Tailoring Smoking Cessation Treatment by Genotype: Implications for Ethics and Clinical Practice

As PI of a 5-year grant from the Robert Wood Johnson Foundation, Dr. Shields led a transdisciplinary effort examining clinical, ethical, and social implications of integrating genetically-tailored smoking cessation treatment into primary care practice.  As one of four research projects of the Georgetown Transdisciplinary Tobacco Use Research Center, the goal of this project was to conduct policy analyses, focus groups, and a national survey of primary care physicians to identify challenges associated with translating emerging genetics research on smoking into improved smoking cessation treatment.  This project included convening a national ethics research consortium, conducting various ethical analyses, and conducting qualitative and survey research.  The attitudes of primary care physicians and smokers toward genetic-based treatments for smoking cessation were evaluated through focus groups and a national survey.  This project also included the development of The Georgetown Ethics Research Consortium on Smoking and Genetics, a national transdisciplinary research group that conducted ethical and policy analyses related to individualized smoking treatment. 

Recent advances in nicotine dependence treatment are promising.  Inherited differences in nicotine clearance rates have been associated with smoking behavior and cessation rates, with a genetically-informed biomarker (the nicotine metabolite ratio, NMR) identified as promising tool to match patients with the pharmacotherapy that will most likely work to help them quit.  An international, prospective trial is now underway to validate the efficacy of the NMR to tailor individual smokers to pharmacotherapy, raising expectations that personalized smoking treatment may soon become widely available.

Related Publications

  • Lerman C., Patterson F., Shields A.E. Genetic basis of substance use and dependence: implications for prevention in high-risk youth. In: Romer D., ed. Reducing Adolescent Risk: Toward an Integrated Approach. Thousand Oaks, CA: Sage Publications; 2003:149-164.
  • Shields A.E., Lerman C., Sullivan P.  Translating emerging research on the genetics of smoking into clinical practice: ethical and social considerations. Nicotine and Tobacco Research. 2004; 6(4): 675-688.
  • Shields A.E., Blumenthal D., Weiss K.B., Comstock C.B., Currivan D., Lerman C. Barriers to translating emerging genetic research on smoking into clinical practice: perspectives of primary care physicians. Journal of General Internal Medicine. 2005; 20(2):131-138. PMID: 15836545.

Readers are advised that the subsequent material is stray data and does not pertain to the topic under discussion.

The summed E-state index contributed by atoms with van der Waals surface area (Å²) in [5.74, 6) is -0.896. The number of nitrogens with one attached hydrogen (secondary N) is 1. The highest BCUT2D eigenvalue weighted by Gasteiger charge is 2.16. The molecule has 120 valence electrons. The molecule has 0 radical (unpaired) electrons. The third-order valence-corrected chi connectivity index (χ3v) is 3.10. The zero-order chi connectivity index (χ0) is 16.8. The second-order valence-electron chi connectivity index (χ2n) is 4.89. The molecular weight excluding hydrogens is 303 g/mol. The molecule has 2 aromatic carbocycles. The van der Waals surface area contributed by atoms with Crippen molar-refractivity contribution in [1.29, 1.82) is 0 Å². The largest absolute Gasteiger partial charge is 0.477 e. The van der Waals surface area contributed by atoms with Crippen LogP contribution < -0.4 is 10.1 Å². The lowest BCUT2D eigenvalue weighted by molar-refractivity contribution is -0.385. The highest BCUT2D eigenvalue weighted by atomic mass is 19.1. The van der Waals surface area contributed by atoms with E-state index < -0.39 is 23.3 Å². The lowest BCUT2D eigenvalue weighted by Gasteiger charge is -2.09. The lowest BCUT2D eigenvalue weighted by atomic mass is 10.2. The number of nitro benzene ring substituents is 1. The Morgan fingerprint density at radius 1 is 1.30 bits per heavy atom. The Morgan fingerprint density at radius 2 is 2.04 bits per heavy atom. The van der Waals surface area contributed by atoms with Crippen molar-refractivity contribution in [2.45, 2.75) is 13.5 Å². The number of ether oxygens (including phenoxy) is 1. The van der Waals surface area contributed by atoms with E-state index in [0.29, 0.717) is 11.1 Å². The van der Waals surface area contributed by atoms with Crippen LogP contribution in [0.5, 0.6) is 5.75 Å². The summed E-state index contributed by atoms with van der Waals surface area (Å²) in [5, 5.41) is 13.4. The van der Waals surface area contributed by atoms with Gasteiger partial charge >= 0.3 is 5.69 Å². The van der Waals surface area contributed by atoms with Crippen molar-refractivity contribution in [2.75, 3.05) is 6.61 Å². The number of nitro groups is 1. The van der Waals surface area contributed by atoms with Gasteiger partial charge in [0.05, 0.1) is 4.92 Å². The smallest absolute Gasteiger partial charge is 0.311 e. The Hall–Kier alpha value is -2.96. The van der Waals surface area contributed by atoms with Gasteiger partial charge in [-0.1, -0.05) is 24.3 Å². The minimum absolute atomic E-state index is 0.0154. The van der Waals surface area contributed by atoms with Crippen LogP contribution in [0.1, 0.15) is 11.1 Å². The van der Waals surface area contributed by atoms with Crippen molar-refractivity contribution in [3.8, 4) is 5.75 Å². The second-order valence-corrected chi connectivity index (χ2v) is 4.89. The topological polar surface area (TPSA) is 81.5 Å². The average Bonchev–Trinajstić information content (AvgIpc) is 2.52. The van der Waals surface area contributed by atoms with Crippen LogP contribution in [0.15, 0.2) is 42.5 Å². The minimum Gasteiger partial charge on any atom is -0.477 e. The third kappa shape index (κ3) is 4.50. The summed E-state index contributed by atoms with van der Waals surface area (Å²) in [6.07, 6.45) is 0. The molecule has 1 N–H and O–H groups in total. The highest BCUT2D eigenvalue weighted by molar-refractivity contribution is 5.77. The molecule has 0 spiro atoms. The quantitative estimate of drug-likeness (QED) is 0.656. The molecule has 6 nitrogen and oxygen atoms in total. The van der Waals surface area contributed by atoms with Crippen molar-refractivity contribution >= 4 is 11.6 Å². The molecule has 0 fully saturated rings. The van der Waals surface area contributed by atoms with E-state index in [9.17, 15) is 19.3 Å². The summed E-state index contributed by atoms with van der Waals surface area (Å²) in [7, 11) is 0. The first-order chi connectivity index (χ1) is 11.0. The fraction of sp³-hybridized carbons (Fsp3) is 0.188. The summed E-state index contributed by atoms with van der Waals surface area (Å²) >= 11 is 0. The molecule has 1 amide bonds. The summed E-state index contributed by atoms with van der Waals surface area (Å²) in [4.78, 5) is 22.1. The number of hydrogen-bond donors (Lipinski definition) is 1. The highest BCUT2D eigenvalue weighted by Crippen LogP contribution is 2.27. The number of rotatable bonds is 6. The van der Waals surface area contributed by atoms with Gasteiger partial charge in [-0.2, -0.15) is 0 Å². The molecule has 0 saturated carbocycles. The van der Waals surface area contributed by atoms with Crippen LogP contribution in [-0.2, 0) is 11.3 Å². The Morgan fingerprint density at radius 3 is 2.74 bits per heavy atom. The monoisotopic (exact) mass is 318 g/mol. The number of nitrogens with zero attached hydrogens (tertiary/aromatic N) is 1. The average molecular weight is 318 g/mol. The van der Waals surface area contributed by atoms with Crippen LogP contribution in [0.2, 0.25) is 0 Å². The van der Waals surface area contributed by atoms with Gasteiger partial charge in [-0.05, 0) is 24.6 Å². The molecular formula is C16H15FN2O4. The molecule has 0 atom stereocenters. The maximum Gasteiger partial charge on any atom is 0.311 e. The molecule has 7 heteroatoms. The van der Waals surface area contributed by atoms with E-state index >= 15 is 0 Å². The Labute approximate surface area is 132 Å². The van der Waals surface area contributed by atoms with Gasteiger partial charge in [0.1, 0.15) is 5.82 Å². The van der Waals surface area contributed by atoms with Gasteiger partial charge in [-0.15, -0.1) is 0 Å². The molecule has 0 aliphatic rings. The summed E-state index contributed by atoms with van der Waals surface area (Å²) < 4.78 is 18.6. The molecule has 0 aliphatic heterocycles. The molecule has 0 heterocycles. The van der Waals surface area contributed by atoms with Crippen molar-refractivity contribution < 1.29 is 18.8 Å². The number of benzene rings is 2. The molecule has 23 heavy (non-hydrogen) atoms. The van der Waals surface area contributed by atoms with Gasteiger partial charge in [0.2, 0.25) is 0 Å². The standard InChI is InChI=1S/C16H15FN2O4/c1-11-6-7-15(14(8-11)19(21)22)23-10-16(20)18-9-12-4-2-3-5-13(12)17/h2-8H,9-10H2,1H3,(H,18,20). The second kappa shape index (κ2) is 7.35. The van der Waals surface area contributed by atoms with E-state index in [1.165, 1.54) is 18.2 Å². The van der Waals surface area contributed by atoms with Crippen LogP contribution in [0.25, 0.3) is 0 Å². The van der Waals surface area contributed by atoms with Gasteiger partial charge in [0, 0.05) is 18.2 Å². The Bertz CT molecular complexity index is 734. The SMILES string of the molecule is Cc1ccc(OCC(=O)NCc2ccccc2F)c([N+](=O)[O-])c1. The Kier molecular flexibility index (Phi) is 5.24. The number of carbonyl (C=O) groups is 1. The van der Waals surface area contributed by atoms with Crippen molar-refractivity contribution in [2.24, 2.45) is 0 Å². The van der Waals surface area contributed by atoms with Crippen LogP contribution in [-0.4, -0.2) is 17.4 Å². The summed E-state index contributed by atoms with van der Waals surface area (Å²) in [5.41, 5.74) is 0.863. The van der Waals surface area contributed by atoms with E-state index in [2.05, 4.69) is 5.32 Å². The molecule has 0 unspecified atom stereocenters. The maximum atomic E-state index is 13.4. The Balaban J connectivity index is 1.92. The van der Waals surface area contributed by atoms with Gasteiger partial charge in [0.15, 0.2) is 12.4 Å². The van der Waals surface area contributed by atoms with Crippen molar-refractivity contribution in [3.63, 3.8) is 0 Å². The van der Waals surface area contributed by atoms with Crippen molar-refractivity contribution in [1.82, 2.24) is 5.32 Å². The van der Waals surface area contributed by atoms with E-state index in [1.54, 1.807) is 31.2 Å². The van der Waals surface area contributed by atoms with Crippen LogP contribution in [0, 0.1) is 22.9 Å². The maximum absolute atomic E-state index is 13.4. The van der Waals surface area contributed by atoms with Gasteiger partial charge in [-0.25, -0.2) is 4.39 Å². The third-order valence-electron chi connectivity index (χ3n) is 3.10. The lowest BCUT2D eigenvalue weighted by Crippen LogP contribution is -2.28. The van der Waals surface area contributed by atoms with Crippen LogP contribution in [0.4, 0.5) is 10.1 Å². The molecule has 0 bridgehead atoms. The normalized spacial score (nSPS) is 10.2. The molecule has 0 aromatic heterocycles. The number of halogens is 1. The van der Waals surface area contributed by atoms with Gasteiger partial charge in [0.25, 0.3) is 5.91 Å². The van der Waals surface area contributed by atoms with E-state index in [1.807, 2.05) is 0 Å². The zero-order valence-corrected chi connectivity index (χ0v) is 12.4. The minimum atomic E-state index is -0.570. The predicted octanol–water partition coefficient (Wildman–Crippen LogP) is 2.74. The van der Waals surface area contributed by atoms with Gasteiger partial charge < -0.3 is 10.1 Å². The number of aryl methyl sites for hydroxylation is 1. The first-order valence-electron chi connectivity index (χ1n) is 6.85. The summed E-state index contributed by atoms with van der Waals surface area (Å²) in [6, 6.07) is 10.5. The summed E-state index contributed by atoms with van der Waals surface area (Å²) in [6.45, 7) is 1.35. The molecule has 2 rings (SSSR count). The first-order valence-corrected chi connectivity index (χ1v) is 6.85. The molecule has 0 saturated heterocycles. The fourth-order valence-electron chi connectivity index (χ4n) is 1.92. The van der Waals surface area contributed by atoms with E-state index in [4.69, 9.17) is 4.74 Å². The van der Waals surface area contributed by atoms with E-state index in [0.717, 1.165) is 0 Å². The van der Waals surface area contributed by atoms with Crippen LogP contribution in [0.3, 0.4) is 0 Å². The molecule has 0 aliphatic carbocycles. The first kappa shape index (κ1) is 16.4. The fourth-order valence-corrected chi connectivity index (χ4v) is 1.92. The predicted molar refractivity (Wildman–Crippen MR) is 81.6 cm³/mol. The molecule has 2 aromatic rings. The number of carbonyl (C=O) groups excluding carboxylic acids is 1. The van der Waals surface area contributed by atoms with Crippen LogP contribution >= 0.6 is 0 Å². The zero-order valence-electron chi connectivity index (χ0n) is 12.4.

• Munafo M.R., Lerman C., Niaura R., Shields A.E., Swan G.E. Smoking cessation treatment: Pharmacogenetic assessment. Current Opinion in Molecular Therapeutics. 2005; 7:202-208. PMID: 15977416.
  • Munafo M.R., Shields A.E., Berrettini W.H., Patterson F., Lerman C. Pharmacogenetics and nicotine addiction treatment. Pharmacogenomics. 2005; 6(3):211-223. PMID: 16013953.
  • Schnoll R.A., Rukstalis M., Wileyto P., Shields A.E. Smoking cessation treatment by primary care physicians: An update and call for training. American Journal of Preventive Medicine. 2006; Sep; 31(3):233-9. PMID: 16905034.
  • Park E., Kleimann S., Pelan J., Shields A.E. Anticipating clinical integration of genetically-tailored tobacco dependence treatment: Perspectives of primary care physicians. Nicotine and Tobacco Research. 2007; 9(2) 271-279. PMID: 17365758.
  • Lerman C., Shields A.E., Munafo M. Pharmacogenetic approaches to the treatment of nicotine dependence. In: George T.P., ed. Medication Treatments for Nicotine Dependence. Boca Raton, FL: CRC Press; 2007:263-274.
  • Levy D.E., Youatt E.J., Shields A.E. Primary Care Physicians’ Concerns about Offering a Genetic Test to Tailor Smoking Cessation Treatment. Genetics in Medicine. 2007; 9(12):842-849. PMID: 18091434.
  • Phillips J., Siegel S.J., Shields A.E., Patterson F, Gould TJ, Strasser AA, Ray R, Pinto A, Audrain-McGovern J., Rukstalis M., Perkins K.A., Blendy J.A., Lerman C. Translating Basic Science to Improve Pharmacotherapy for Nicotine Dependence. Nicotine and Tobacco Research. 2007; 9 Suppl 4:S583-S598. PMID: 18067034.
  • Shields A.E., Lerman C. Anticipating clinical integration of pharmacogenetic treatment strategies for addiction: are primary care physicians ready? Clinical Pharmacology Therapeutics. 2008; Apr; 83(4):635-9. PMID: 18323859.
  • Shields A.E., Burke W., Levy D.E. Differential use of available genetic tests among primary care physicians in the United States: Results of a national survey. Genetics in Medicine. 2008; Jun; 10(6): 404-414. PMID: 18496223.
  • Shields A.E., Levy D.E., Blumenthal D., Currivan D., McGinn-Shapiro M., Weiss K.B., Yucel R., Lerman C. Primary Care Physicians’ Willingness to Offer a New Genetic Test to Tailor Smoking Treatment, According to Test Characteristics. Nicotine and Tobacco Research. 2008; Jun; 10(6):1037-1045. PMID: 18584467.
  • Schnoll R.A., Shields, A.E. Physician Barriers to Incorporating Pharmacogenetic Treatment Strategies for Nicotine Dependence into Clinical Practice. Clinical Pharmacology & Therapeutics. 2011; Mar; 89(3): 345-7. PMID: 21326262.
  • Shields A.E. Anticipating Pharmacogenomic Treatment Strategies for Addiction: Ethical Considerations. Addiction Science and Clinical Practice. (In press.)